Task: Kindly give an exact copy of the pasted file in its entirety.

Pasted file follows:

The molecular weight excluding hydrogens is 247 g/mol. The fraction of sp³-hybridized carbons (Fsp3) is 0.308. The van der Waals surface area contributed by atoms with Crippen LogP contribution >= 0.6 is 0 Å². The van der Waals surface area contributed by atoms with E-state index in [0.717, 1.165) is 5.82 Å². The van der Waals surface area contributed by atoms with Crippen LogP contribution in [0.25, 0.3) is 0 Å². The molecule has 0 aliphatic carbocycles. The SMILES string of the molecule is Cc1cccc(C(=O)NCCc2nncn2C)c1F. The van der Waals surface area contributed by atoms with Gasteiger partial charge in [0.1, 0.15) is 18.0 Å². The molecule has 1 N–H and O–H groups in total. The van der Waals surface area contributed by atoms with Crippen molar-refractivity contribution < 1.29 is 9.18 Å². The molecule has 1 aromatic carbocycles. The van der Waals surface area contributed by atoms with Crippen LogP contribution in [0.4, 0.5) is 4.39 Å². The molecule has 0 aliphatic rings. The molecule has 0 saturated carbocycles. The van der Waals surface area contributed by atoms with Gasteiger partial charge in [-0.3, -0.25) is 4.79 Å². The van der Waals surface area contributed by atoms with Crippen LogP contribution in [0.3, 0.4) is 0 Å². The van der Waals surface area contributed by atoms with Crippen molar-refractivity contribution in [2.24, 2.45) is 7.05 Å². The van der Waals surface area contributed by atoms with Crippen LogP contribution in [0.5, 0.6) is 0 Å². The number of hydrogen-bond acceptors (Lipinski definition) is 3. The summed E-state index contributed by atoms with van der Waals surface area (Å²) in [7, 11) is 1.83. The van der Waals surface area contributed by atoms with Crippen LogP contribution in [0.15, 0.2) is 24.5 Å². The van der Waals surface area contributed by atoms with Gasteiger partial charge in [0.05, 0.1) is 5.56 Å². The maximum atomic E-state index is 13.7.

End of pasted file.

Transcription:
The molecular weight excluding hydrogens is 247 g/mol. The fraction of sp³-hybridized carbons (Fsp3) is 0.308. The van der Waals surface area contributed by atoms with Crippen LogP contribution >= 0.6 is 0 Å². The van der Waals surface area contributed by atoms with E-state index in [0.717, 1.165) is 5.82 Å². The van der Waals surface area contributed by atoms with Crippen LogP contribution in [0.25, 0.3) is 0 Å². The molecule has 0 aliphatic carbocycles. The SMILES string of the molecule is Cc1cccc(C(=O)NCCc2nncn2C)c1F. The van der Waals surface area contributed by atoms with Gasteiger partial charge in [0.1, 0.15) is 18.0 Å². The molecule has 1 N–H and O–H groups in total. The van der Waals surface area contributed by atoms with Crippen molar-refractivity contribution < 1.29 is 9.18 Å². The molecule has 1 aromatic carbocycles. The van der Waals surface area contributed by atoms with Crippen LogP contribution in [0.4, 0.5) is 4.39 Å². The molecule has 0 aliphatic rings. The molecule has 0 saturated carbocycles. The van der Waals surface area contributed by atoms with Gasteiger partial charge in [-0.3, -0.25) is 4.79 Å². The van der Waals surface area contributed by atoms with Crippen LogP contribution in [0.3, 0.4) is 0 Å². The van der Waals surface area contributed by atoms with Crippen molar-refractivity contribution in [2.24, 2.45) is 7.05 Å². The van der Waals surface area contributed by atoms with Crippen LogP contribution in [0.5, 0.6) is 0 Å². The number of hydrogen-bond acceptors (Lipinski definition) is 3. The summed E-state index contributed by atoms with van der Waals surface area (Å²) in [7, 11) is 1.83. The van der Waals surface area contributed by atoms with Crippen LogP contribution in [0.15, 0.2) is 24.5 Å². The van der Waals surface area contributed by atoms with Gasteiger partial charge in [0.05, 0.1) is 5.56 Å². The maximum atomic E-state index is 13.7.